After the inch and a half snow made its appearance last Tuesday afternoon in Eagle Observer territory, an old song emerged in the gray matter (not black, but rather gray, which we all have a bit of now and then) and it began trying to remember the words of a song that once meant so much to so many. The tune came to mind but only the title burrowed through the mess called the brain.
Do you remember hearing that old song, "It's a long way to Tipperary"? I'd bet a quarter very few of the younger crowd have even heard of it. What made it pop up was the snow because the thought came up, "It's been a long time 'till spring." That just seemed to fit in.
What adds to the explanation is that just a few days ago, a new memorial was dedicated in our nation's capitol honoring heroes who helped preserve our nation and the world's freedom during World War I. Those heroes were the only veterans who have never been recognized for their service in that bloody, poppy-blooming European war that took so many lives. Gravette's Capt. Field Kindley, along with many Eagle Observer men, served more than a year in those frozen trenches in 1917-18. They really were the forgotten heroes for more than a century.
Ironically, the new memorial was designed by U of A architect Joseph Weishaar, of Fayetteville, whose entry was chosen over more than 350 designs almost six years ago. He was present at the ceremony of the fifty-million-dollar memorial which is now partially opened. It will probably not be completed until two or three years from now. No World War I veteran attended the ceremony, except in spirit. The last veteran of that conflict died in 2011 at the age of 110.
But what about that Tipperary song? It was written in 1912 by an Englishman, Jack Judge, an Englishman and a "fishmonger," whatever that means. How it evolved into a patriotic war song can be explained in detail on your computer ... how a six verse poem which began, "It's a long way to Tipperary," is followed by many poignant memories to end with these words, "But my heart's right there ..."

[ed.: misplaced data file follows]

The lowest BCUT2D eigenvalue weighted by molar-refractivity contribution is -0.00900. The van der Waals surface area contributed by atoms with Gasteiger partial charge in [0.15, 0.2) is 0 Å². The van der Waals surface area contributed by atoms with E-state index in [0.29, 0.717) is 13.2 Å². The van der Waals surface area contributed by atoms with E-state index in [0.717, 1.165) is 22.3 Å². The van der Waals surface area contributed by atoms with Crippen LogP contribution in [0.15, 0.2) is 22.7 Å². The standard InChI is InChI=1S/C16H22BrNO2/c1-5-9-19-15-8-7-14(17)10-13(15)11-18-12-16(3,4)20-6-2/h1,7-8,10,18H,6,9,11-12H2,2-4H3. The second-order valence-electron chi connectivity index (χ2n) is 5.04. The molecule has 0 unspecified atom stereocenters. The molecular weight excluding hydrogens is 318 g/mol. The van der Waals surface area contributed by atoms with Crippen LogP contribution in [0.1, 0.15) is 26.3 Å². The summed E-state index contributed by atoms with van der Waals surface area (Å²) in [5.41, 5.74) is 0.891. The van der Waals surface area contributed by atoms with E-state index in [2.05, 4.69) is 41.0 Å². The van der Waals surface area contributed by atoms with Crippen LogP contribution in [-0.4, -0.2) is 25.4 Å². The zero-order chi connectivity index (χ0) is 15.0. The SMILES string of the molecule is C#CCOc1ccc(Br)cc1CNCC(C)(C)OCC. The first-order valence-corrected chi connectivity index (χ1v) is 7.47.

And now ... what about the snow? An April snow is not a regular occurrence in these beautiful Ozarks but it and cold weather do occur, much to the consternation of the agricultural community as well as flower lovers covering their flowers, the gardeners keeping their fingers crossed and the fruit growers hoping their smudge pots will save the crop, particularly blueberries, strawberries and those delicious peaches.
What was probably the deepest April snow was reported by observer A.F. Stevens whose carbon copy report on April 14, 1933, showed either a 12-inch or a 2-inch snow. The smudge also reported more than 3 inches of precipitation which would indicate 12 inches of the white stuff. The precip is the most important information figure. A 4-inch snow was on a report by observer Elson Schmidt on April 12, 1967, with a .63 inch precip. The report for the snow the other day showed .18 inch precipitation of melted wet snow. The little flakes began about noon, included a couple of heavy displays and stopped slightly after 1 p.m. Sunshine which began to pop out melted the display which was all gone before the six o'clock reading. (I did the measurement when the flakes folded.)
New records are being observed in many places but the one record that I've most enjoyed turning in to the National Weather Service office in Tulsa was that mind-boggling 4-plus inch snow that covered the area locally during the night and welcomed sunrise on May 3, 2013. It was all melted by noon and the temp shot up to 78 degrees that afternoon.
A bit of a change ... It appears that a Canadian firm is considering purchasing the Kansas City Southern Railroad, which came through our area in the late 1800s. Who knows what will happen, but if it happens, let's hope the good KCS name will be preserved.
Which brings up one question: Have you noticed some different type cars on the KCS trains in recent weeks? Maybe they have been there for years but they just caught my attention as I waited for a train to pass a crossing. The cars looked higher than usual, were sort of a light tan color and had several rows of what appeared to be small windows on the side. Could they be housing some foreign aliens, men from Mars or ... you know what I mean? Maybe Mike Eckels knows what they are, but the good photographer/writer for the Eagle can find out and get me back on the ground.
'Till next time, the 'cuff just postulates and ... finally, Highway 59 ... here we come. But no snow ice cream.
Dodie Evans is the former owner and long-time editor of the Gravette News Herald. Opinions expressed are those of the author.